One of the many paradoxes of Donald Trump’s presidential candidacy is that it has dominated the American politics despite its inability to change the face and practice of politics. Despite Trump’s prominence, his rivals are not aping his tactics. They’re advertising on TV when they can afford to. They’re staying on script. They’re not using the word “idiots” to describe voters in Iowa.
According USATODAY, no one else ridicules a woman’s personal appearance, denigrates the service of a famous POW or cites FDR’s wartime roundup of immigrants as a happy precedent. No one else has dispensed so readily with conventional virtues, such as modesty (“I’m really, really smart).’’ And no one else has been denounced by everyone from Dick Cheney to J.K. Rowling (who pronounced Trump worse than Voldemort).
Trump is creating more confusion
Trump has given voice to an angry, alienated segment of GOP voters that will not easily be placated, much less enticed to follow the eventual nominee. Not only does no one yet know how far he’ll go but also no one knows how he’s gotten this far in recent politics.
When he spoke to a Jewish group in Washington this month, Jeb Bush said his father wasn’t watching CSI anymore. “He’s now watching Fox again, trying to figure out Donald Trump. That’s his main goal in life,” Bush said. “Hard for a guy like that to understand the Trump phenomenon.” Any analysis of Trump’s success comes with a Trump-sized caveat: In a large field, before a primary ballot has been cast, he’s only managed to attract a plurality of Republicans, as measured by notoriously volatile opinion polls. It’s not clear he can expand that into 50-plus-one in the primaries, let alone the general election.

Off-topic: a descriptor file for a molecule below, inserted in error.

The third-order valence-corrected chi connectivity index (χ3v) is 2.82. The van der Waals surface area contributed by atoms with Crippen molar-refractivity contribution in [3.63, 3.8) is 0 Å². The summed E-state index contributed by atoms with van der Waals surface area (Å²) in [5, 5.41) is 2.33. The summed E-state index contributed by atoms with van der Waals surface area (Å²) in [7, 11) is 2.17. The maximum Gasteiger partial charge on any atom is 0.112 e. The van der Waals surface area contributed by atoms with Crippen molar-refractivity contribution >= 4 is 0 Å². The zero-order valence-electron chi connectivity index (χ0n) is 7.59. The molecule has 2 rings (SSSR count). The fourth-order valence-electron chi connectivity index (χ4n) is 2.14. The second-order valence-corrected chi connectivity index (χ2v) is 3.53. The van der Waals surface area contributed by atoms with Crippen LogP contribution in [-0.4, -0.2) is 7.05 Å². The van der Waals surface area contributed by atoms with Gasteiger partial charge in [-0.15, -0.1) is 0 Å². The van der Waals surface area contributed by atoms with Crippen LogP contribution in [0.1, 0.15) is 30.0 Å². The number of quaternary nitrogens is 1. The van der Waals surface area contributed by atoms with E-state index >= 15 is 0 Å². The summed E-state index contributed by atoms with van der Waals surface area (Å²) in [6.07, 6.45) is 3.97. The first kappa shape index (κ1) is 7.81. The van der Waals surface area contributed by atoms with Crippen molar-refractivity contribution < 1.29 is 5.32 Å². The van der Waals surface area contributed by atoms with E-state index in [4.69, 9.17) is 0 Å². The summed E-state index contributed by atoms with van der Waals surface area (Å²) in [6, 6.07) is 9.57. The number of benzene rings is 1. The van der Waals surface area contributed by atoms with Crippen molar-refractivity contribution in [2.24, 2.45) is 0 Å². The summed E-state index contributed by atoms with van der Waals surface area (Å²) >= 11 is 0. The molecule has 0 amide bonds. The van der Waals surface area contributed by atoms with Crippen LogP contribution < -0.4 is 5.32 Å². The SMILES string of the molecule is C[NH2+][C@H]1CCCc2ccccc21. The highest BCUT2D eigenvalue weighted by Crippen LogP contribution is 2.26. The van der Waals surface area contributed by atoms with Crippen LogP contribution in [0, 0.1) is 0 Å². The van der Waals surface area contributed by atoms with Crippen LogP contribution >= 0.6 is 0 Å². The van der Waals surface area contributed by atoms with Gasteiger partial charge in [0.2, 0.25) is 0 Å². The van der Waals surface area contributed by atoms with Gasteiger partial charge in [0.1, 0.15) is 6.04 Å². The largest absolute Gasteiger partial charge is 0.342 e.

Trump Politics: so far, so good?
Experts say Trump’s campaign has featured innovations and insights that could inform campaigns in the future. There are at least four possibilities: Trump is nominated; he loses and supports the nominee; he loses and snipes at the nominee from the sidelines; he loses and runs as an independent or on a third-party ticket (which he said last week he would not do).There’s one more possible outcome, which is that no matter what Trump does after the primaries, his campaign will have so alienated groups like Hispanics and women that it costs the GOP the election.Experts say Trump’s campaign has featured innovations and insights that could inform campaigns in the future.